But don't you worry none, I've nought to fear from the likes o' that over there. He's just a barmy old loon-Verney the Adamite he is, harmless but he do tend to tear yer clothes given half the chance.
– Robin Jarvis, The Alchemist's Cat

Detached broken fossils of pre-adamite whales … have … at various intervals intervals, been found …
– Herman Melville, Moby Dick, ch. 104; more in ch.104-105

I am, in point of fact, a particularly haughty and exclusive person, of pre-Adamite ancestral descent. You will understand this when I tell you that I can trace my ancestry back to a protoplasmal primordial atomic globule. Consequently, my family pride is something inconceivable.
– Gilbert & Sullivan, The Mikado, as spoken by Pooh-Bah


There's an interesting twist in the last quote: Pooh Bah is using pre-adamite to denote superiority rather than inferiority.


Methuselah – a very old man [but see below for extended senses]
[After biblical Methuselah, Genesis 5, who lived for 969 years.]


The General nodded … "They should have given him the division" he added grumpily. "MacArthur said he was too young. Apparently you've got to be a Methuselah to get a command out there. The magic age seems to be fifty-two."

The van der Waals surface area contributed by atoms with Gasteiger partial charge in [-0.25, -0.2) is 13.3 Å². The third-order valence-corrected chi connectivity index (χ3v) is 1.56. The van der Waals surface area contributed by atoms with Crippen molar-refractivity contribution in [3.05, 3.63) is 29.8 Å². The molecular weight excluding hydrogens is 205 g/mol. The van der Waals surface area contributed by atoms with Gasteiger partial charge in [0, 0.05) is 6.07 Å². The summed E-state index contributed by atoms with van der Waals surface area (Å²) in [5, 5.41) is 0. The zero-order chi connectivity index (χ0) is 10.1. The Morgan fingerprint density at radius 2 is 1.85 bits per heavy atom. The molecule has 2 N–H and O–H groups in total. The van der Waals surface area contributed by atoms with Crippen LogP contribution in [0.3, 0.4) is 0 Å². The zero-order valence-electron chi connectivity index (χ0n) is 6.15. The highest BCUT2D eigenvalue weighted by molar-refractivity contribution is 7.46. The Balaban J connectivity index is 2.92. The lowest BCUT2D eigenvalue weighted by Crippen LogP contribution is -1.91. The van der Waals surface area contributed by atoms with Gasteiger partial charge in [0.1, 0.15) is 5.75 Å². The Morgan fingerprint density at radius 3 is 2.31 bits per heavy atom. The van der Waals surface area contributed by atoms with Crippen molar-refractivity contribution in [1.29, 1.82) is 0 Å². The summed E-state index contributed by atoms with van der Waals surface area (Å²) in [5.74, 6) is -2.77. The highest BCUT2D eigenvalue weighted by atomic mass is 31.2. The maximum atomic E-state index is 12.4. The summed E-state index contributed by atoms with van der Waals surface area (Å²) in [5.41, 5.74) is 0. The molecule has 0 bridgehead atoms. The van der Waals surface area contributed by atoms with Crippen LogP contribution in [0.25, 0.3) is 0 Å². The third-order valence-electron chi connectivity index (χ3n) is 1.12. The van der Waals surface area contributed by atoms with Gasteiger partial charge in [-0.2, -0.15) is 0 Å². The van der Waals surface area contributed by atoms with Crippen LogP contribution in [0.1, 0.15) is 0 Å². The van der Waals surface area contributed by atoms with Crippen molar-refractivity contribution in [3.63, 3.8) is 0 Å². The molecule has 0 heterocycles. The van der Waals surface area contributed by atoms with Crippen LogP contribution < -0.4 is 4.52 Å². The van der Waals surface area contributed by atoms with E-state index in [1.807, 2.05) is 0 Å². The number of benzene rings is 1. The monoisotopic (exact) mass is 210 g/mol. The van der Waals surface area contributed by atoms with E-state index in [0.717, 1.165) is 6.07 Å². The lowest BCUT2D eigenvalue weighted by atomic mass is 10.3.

– Anton Myrer, Once an Eagle

[F]or most people more learning goes on faster up to the age of eighteen or twenty than ever after, even if they live to be older than Methuselah. (That is why vocabulary increases so rapidly for the first twenty years of life and comparatively at a snail's pace thereafter.)
– Norman Lewis, Word Power Made Easy


Methuselah (by extension) – 1. any plant or animal alive but extremely old for its kind or circumstances 2. pertaining to extremely long life-span


We had a mouse that lived for several weeks with the vipers. While other mice dropped in the terrarium disappeared within two days, this little brown Methuselah … scampered about in plain sight of the snakes. We were amazed.
– Yann Martel, Life of Pi

Scientists have pinpointed the Methuselah gene - a stretch of DNA that confers healthy old age on men and women …
– Robin McKie, The Observer, Feb. 3, 2002


Note re wine:
A methuselah (not capitalized) is a wine bottle of eight times the standard size.
Many oversized wine bottles are named after biblical characters: you can get a Jeroboam, Rehoboam, Methuselah, Salmanazar, Balthazar, Nebuchadnezzar, Melchior, or a Solomon of wine. Caution: Some of these terms refer to one volume when used for wine generally, but to a different volume when used for champagne.